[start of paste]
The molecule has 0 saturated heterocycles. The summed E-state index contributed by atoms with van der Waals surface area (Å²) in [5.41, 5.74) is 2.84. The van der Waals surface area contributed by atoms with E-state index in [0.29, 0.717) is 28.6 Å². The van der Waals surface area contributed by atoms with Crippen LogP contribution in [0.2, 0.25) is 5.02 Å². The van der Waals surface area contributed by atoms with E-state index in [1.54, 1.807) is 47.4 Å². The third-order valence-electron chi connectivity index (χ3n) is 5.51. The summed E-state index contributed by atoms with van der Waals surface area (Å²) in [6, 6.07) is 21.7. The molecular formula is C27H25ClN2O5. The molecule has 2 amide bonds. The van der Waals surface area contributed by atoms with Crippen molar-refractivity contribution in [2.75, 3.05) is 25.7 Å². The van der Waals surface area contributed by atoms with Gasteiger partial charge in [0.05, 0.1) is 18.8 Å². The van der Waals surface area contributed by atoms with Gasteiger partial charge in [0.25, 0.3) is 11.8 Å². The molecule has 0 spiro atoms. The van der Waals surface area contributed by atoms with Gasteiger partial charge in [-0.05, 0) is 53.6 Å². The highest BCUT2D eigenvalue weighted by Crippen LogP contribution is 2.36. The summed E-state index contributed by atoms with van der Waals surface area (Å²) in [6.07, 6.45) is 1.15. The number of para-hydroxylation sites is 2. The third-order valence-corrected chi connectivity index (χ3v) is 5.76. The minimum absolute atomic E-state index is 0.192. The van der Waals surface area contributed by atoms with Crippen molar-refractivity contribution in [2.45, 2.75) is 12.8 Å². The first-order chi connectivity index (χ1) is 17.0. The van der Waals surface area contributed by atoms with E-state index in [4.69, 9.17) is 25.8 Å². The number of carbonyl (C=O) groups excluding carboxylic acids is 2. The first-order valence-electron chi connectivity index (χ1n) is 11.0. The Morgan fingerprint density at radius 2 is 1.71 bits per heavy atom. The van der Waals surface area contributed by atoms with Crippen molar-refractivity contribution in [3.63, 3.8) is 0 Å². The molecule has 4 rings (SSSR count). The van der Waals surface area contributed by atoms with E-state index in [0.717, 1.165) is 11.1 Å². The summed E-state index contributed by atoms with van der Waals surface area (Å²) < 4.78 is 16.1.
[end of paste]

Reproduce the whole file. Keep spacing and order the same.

The molecule has 0 saturated heterocycles. The summed E-state index contributed by atoms with van der Waals surface area (Å²) in [5.41, 5.74) is 2.84. The van der Waals surface area contributed by atoms with E-state index in [0.29, 0.717) is 28.6 Å². The van der Waals surface area contributed by atoms with Crippen LogP contribution in [0.2, 0.25) is 5.02 Å². The van der Waals surface area contributed by atoms with E-state index in [1.54, 1.807) is 47.4 Å². The third-order valence-electron chi connectivity index (χ3n) is 5.51. The summed E-state index contributed by atoms with van der Waals surface area (Å²) in [6, 6.07) is 21.7. The molecular formula is C27H25ClN2O5. The molecule has 2 amide bonds. The van der Waals surface area contributed by atoms with Crippen molar-refractivity contribution in [2.75, 3.05) is 25.7 Å². The van der Waals surface area contributed by atoms with Gasteiger partial charge in [0.05, 0.1) is 18.8 Å². The van der Waals surface area contributed by atoms with Gasteiger partial charge in [0.25, 0.3) is 11.8 Å². The molecule has 0 spiro atoms. The van der Waals surface area contributed by atoms with Gasteiger partial charge in [-0.05, 0) is 53.6 Å². The highest BCUT2D eigenvalue weighted by Crippen LogP contribution is 2.36. The summed E-state index contributed by atoms with van der Waals surface area (Å²) in [6.07, 6.45) is 1.15. The number of para-hydroxylation sites is 2. The third-order valence-corrected chi connectivity index (χ3v) is 5.76. The minimum absolute atomic E-state index is 0.192. The van der Waals surface area contributed by atoms with Crippen molar-refractivity contribution in [2.45, 2.75) is 12.8 Å². The first-order chi connectivity index (χ1) is 17.0. The van der Waals surface area contributed by atoms with E-state index in [4.69, 9.17) is 25.8 Å². The number of carbonyl (C=O) groups excluding carboxylic acids is 2. The first-order valence-electron chi connectivity index (χ1n) is 11.0. The Morgan fingerprint density at radius 2 is 1.71 bits per heavy atom. The van der Waals surface area contributed by atoms with Crippen molar-refractivity contribution in [3.63, 3.8) is 0 Å². The molecule has 4 rings (SSSR count). The van der Waals surface area contributed by atoms with E-state index in [0.717, 1.165) is 11.1 Å². The summed E-state index contributed by atoms with van der Waals surface area (Å²) < 4.78 is 16.1.